Why, from its very beginnings, has the Church celebrated the sacraments, in particular baptism and Eucharist? Why, from its origin, has faith in Christ, which is expressed in a human, free, just, loving way of living, ruled by the gospel, also been expressed in the language of rites?
The Sacraments by Louis-Marie Chauvet offers reflections on the theology, celebration, and pastoral usage of the sacraments. It is a textbook version of Chauvet's, Symbol and Sacrament published by The Liturgical Press in 1995 that was acclaimed by theologians as offering a fresh theology of the sacraments from a perspective other than scholastic theology.
Fr. Louis-Marie Chauvet is a professor of sacramental theology at the Institut Catholique, Paris. He has published numerous works and is the author of Symbol and Sacrament also published by The Liturgical Press.
Chauvet's sacramental theology is remarkably balanced: he presents a thoroughly traditional theology but in an extraordinarily fresh and radical way. . . . Chauvet is one of the very best sacramental theologians writing today.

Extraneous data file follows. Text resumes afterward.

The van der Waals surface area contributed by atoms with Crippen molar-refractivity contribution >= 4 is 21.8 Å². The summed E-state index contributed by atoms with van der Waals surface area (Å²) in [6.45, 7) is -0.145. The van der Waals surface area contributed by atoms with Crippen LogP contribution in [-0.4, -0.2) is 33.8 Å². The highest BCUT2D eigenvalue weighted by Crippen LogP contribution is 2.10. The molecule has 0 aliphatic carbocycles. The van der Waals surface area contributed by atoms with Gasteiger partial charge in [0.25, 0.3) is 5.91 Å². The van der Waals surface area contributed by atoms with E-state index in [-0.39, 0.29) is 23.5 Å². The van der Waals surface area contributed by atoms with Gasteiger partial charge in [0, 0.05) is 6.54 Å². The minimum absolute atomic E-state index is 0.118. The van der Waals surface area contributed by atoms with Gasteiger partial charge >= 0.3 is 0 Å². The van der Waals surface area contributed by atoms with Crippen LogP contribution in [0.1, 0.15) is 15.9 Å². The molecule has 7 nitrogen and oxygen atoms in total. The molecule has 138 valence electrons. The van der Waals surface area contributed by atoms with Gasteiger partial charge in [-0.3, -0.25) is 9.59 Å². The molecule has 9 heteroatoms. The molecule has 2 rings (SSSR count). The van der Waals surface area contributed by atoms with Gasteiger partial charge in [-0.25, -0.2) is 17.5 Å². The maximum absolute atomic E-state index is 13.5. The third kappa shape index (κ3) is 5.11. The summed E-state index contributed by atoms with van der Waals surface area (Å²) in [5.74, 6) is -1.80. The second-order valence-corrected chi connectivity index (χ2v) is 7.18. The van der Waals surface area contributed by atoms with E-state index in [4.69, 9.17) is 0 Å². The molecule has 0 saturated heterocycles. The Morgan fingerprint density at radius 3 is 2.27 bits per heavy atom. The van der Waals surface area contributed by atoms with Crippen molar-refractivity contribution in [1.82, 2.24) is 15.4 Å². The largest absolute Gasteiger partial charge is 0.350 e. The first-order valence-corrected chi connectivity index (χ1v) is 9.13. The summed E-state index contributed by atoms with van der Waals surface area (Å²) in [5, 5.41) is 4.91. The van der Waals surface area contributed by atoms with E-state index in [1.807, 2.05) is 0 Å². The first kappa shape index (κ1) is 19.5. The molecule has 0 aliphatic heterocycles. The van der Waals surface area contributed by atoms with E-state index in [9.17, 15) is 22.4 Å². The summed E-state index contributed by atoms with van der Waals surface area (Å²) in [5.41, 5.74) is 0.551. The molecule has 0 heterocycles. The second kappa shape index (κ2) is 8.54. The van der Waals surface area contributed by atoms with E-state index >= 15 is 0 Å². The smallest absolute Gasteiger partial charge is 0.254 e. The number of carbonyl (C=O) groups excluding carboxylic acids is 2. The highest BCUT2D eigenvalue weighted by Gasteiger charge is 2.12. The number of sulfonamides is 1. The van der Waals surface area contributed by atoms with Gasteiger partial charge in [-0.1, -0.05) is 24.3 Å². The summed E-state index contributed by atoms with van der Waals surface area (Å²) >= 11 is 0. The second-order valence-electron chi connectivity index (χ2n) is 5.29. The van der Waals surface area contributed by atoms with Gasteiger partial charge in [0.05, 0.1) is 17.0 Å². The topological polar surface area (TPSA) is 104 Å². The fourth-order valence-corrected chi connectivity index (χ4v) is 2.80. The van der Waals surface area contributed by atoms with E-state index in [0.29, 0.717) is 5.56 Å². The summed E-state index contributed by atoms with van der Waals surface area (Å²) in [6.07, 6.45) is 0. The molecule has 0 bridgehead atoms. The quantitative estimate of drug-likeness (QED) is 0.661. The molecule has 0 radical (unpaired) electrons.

Louise-Marie Chauvet has followed his major work, Symbol and Sacrament, with this penetrating study that continues to elaborate his stimulating combination of sacramental theology, theories of ritual and symbol, and liturgical texts. Chauvet proposes that sacramentality is essential to Christian identity and shows how language and gesture in Christian rites are the place where scripture, sacrament and ethics are realized as experiences of the presence of the risen Lord whose grace transforms his people. It will be suited for a wide readership, not only of professional theologians but also of many who are concerned to relate the divine and the human in everyday life.
Gregory Woolfenden, Oxford
The Sacraments, with its attention to presence and absence, achieves what might be called a sacramental iconoclasm, which possesses broad ecumenical appeal and resonates with contemporary philosophy and concern for praxis.
It will challenge you to think about the sacraments in the broader scope of human and divine communication, and to appreciate them for their mystical core.
Chauvet has wonderfully succeeded in making his work on symbolic mediation classroom-accessible, clear, and pastorally sensitive. He offers a viable alternative to overly objectivist and subjectivist approaches to sacramental theology. This book, rich with examples, connects sacramental theology with contemporary culture.
Susan K. Wood, S.C.L., Associate Professor of Theology, St. John's University, Collegeville, Minnesota